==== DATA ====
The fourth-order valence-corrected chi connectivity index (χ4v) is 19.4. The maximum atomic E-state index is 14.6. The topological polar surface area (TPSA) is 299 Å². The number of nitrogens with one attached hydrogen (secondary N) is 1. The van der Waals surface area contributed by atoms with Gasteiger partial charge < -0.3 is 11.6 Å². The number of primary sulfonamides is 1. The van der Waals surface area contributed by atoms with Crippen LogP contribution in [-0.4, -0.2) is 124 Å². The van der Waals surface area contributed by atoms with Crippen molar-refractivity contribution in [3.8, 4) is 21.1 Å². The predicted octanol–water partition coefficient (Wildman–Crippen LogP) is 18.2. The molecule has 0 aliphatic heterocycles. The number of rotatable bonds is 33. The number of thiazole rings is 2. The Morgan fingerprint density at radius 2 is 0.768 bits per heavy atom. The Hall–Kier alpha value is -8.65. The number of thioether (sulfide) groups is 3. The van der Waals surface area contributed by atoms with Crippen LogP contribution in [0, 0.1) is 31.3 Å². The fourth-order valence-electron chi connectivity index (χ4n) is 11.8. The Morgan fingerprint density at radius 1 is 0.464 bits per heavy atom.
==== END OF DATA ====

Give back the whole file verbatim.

The fourth-order valence-corrected chi connectivity index (χ4v) is 19.4. The maximum atomic E-state index is 14.6. The topological polar surface area (TPSA) is 299 Å². The number of nitrogens with one attached hydrogen (secondary N) is 1. The van der Waals surface area contributed by atoms with Gasteiger partial charge < -0.3 is 11.6 Å². The number of primary sulfonamides is 1. The van der Waals surface area contributed by atoms with Crippen LogP contribution in [-0.4, -0.2) is 124 Å². The van der Waals surface area contributed by atoms with Crippen molar-refractivity contribution in [3.8, 4) is 21.1 Å². The predicted octanol–water partition coefficient (Wildman–Crippen LogP) is 18.2. The molecule has 0 aliphatic heterocycles. The number of rotatable bonds is 33. The number of thiazole rings is 2. The Morgan fingerprint density at radius 2 is 0.768 bits per heavy atom. The Hall–Kier alpha value is -8.65. The number of thioether (sulfide) groups is 3. The van der Waals surface area contributed by atoms with Crippen LogP contribution in [0, 0.1) is 31.3 Å². The fourth-order valence-electron chi connectivity index (χ4n) is 11.8. The Morgan fingerprint density at radius 1 is 0.464 bits per heavy atom.